In all, dinner rations well spent. It’s a whole different kind of satisfaction.

 

 

 

 

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Chuck Close, Up Close

This morning at my uncle’s house in Marina, just north of Monterey, I woke to the smell of coffee. This must be a common Harris thing: wake early, brew a strong pot, catch up on what’s happening in the world. A family morning ritual I can stand behind. This particular morning, Rabobank mug in hand, I watched footage of a major tunnel collapse in Japan, political stirrings in Egypt, heat-mapped weather projections of the storm raging outside. Good to know what’s going on over the horizon. It starts to make sense towards the end of the first mugful.

I had planned this weekend to take some ‘me time’—perhaps a jaunt in the Freedom camper into the redwoods, or a night camped by the beach. California had other plans in store for me. The storm that raged up the coast was enough to make outdoor activities less than desirable. Luckily, the Saturday I spent touring Monterey with my Uncle was relatively clear, and what fun we had!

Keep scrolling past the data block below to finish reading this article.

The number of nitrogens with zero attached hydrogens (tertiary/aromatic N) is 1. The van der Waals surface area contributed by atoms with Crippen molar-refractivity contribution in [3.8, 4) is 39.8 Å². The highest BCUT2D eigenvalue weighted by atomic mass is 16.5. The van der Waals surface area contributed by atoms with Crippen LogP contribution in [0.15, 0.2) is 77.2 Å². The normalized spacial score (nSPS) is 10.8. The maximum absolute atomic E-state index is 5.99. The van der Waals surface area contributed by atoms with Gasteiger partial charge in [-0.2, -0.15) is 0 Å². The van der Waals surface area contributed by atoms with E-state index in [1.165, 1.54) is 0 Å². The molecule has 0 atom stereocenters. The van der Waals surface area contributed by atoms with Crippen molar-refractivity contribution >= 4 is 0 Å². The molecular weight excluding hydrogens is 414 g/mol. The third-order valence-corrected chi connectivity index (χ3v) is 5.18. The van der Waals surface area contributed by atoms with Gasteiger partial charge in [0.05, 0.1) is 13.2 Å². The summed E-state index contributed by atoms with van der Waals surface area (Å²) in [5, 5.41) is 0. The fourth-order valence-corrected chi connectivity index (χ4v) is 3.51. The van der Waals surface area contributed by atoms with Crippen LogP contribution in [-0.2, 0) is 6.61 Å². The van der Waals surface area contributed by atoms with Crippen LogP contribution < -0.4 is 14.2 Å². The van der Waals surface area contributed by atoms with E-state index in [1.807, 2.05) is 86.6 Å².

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I learned about Chuck Close during my studies at University of Washington. It’s difficult to learn about twentieth-century artists without his name popping up, and for good reason. His large and dynamic portraits, specifically the ones made up of hundreds of colorful tiny abstract squares, have always appealed to me with the sheer depth of creativity taken to produce them. Yes, yes, he has a huge team assembled to help him. Yes, yes, the inspiration for leveling a face into a two-dimensional image may come from a learning disability preventing him from recognizing faces. No matter. Even if you’re not ‘into portraiture’, it’s easy to see why these works are genius.

In contrast with his contemporary Andy Warhol’s famous stylized images of celebrities (e.g. Elvis, Marilyn Monroe), Close chooses subjects unknown to the general public (at least at the time of the portrait) and breaks the images down into grids of abstract color. In my eyes, the true talent of Close’s work becomes apparent when the viewer examines the image up close, noting the grid-like systemization of color, then falls back to a distance and is surprised to see that as a whole these many abstractions combine into something like photorealism. It’s amazing. A video played on a projector in art school does them absolutely zero justice.